The strength of public opinion has recently been borne out in the United States where, as Strong puts it, there was 'a recession of political will' over the environment after the Earth Summit. This recession was particularly marked in Congress, which mistook public impatience with an overemphasis on regulations in environmental protection for hostility towards the issue as a whole, despite copious opinion poll evidence to the contrary. When the new Republican Congressional majority started trying to dismantle the framework of protection after the 1994 mid-term elections, there was a public revolt. The resulting backlash played a key part in some Congressional elections last year, and helped to re-elect President Clinton.

The recent Rio follow-up Forum was designed precisely to harness and increase the worldwide grassroots groundswell. 'It was centred on people. Activists were invited to the Forum to meet others and to put multipliers on good experiences and best practices.'

The Forum began to tidy up an important piece of unfinished business from the 1992 Earth Summit with a draft of an Earth Charter, a document designed to stand alongside the Rights of Man. And it also addressed two major issues which Strong hopes will be at the top of the special session's agenda.

Firstly, he says, 'it endorsed the idea of a global environmental agency, built on the foundations of UNEP, with the same status and strength as the World Bank or the World Trade Organization. This also got support at the Tokyo meeting, so it is gaining currency.'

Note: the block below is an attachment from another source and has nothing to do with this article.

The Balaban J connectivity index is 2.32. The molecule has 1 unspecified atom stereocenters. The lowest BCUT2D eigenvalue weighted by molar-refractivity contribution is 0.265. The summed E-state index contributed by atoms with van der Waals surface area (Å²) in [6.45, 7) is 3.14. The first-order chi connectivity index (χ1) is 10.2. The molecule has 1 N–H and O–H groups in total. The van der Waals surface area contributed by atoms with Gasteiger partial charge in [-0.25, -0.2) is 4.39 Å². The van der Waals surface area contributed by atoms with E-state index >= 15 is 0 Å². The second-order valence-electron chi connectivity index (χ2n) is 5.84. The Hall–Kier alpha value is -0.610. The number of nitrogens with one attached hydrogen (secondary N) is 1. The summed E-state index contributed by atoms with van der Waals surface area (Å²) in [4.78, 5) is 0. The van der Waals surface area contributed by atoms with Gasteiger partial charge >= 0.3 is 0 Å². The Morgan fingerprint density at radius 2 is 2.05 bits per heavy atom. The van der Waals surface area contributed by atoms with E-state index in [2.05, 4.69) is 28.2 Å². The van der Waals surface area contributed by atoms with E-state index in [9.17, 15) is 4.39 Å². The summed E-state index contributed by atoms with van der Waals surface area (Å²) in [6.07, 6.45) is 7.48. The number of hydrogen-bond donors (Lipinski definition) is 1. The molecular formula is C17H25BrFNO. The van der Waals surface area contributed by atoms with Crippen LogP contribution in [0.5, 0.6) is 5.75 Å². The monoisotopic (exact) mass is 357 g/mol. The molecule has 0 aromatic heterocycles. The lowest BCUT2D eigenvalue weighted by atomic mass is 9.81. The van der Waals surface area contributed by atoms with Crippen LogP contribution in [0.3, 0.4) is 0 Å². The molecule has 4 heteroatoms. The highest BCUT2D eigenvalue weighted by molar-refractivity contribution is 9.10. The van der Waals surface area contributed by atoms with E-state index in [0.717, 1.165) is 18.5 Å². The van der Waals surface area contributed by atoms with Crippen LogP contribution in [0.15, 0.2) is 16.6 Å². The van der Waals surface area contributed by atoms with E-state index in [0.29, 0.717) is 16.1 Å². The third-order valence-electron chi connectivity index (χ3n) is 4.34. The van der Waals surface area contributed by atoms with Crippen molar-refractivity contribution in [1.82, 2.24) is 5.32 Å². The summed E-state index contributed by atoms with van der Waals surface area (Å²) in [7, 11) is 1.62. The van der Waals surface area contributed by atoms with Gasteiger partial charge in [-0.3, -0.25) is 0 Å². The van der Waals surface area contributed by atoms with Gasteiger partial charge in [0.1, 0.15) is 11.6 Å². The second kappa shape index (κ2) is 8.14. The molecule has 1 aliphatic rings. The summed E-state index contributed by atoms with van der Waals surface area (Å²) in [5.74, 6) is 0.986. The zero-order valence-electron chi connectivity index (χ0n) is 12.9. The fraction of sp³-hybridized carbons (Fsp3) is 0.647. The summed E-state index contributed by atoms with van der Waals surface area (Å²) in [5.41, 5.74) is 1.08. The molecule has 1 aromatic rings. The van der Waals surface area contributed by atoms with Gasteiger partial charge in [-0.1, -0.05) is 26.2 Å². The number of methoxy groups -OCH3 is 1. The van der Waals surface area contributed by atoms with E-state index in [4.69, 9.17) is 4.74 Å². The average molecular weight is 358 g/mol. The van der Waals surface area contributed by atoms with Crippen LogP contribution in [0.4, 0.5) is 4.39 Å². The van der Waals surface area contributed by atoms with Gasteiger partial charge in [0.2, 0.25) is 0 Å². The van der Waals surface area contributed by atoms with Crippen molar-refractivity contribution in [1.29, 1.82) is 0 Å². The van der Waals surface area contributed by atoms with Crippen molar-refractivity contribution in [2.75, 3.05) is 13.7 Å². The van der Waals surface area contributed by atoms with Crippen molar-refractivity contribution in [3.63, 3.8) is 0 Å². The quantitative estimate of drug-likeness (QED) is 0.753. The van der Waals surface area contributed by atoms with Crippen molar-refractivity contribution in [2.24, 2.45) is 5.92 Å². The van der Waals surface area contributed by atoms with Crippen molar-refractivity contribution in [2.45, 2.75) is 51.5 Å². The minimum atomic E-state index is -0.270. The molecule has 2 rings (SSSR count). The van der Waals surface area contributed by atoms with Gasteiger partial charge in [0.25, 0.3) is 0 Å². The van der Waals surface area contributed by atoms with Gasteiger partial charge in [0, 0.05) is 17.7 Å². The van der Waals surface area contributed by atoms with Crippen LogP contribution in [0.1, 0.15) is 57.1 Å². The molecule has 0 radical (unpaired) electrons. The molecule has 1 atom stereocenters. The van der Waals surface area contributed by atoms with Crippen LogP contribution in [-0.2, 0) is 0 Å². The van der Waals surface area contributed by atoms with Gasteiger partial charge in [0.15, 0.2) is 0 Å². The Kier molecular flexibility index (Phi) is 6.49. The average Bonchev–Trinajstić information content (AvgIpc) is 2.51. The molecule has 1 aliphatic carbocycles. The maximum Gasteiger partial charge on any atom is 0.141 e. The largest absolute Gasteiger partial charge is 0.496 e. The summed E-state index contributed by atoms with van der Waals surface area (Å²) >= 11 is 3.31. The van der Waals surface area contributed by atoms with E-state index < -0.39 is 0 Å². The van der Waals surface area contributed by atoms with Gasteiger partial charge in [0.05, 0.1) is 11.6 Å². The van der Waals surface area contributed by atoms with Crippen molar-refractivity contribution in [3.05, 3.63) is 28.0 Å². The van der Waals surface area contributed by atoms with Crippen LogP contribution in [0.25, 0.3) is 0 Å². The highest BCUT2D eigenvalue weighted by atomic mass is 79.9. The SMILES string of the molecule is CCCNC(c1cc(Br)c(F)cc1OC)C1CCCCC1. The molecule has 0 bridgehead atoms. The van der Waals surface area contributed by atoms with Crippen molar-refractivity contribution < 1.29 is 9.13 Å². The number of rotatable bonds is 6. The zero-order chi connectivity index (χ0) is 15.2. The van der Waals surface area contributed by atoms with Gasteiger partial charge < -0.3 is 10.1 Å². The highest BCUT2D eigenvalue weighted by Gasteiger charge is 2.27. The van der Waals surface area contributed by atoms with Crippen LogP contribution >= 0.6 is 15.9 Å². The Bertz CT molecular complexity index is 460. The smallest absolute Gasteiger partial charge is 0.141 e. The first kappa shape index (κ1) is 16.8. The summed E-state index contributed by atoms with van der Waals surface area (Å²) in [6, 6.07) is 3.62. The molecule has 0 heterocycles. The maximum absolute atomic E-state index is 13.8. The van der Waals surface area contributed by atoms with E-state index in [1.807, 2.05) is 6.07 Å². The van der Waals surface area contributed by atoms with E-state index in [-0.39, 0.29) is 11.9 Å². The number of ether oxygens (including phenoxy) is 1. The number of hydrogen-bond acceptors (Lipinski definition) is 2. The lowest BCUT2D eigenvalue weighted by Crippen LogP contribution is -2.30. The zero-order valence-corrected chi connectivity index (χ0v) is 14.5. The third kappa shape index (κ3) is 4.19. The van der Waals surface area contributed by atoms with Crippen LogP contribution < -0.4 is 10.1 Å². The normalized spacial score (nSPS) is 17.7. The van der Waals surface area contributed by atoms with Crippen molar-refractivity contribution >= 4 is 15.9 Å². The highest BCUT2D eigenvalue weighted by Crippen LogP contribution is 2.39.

Some, he says, see the new organization as a stronger UNEP, some as a new and different institution. He does not expect the special session to agree the details, but he does hope that there will be agreement in principle to set up a process of negotiation to design and establish it.

Secondly, the Forum devoted much attention to how to use existing funds, by reforming tax and fiscal systems. For example, he says, the Earth Council has produced a report which showed that tens of billions of dollars are spent subsidizing the unsustainable use of energy (including in transport) and water.



New system needed

Subsidizing water in developing countries, for example, effectively subsidizes the middle class at the expense of the poor because it uses money that would otherwise be used to extend services to places that do not have piped water. Yet the poor have consistently shown that they are prepared to pay for water - even paying street vendors ten times the price charged for public supplies.

'No amount of new money will make up for the wastage of existing money. If governments would recognize at the special session that they need to reorganize their system of economic incentives and penalties so as to promote sustainable development, that would do wonders.'

Meanwhile the need for the missing change of direction gets ever more urgent, he says. 'It is a bit like cancer in the human body. At the beginning the symptoms are not very acute and something comparatively minor, like a cold, can distract your attention. As the cancer progresses it starts to reveal ever more serious effects, but by the time the victim does pay attention it is very often too late. The longer the failure to treat it, the greater the risk it will prove fatal.

'Every year, every day and every hour that we fail to take the action needed to change course similarly increases the risks of inaction - and the cost of the shift that will eventually have to be made'.



Complementary articles in other issues:
Issue on Looking Forward 1999
Maurice F. Strong: The Way Ahead (UNEP 25) 1997
Mostafa K. Tolba: Redefining UNEP (UNEP 25) 1997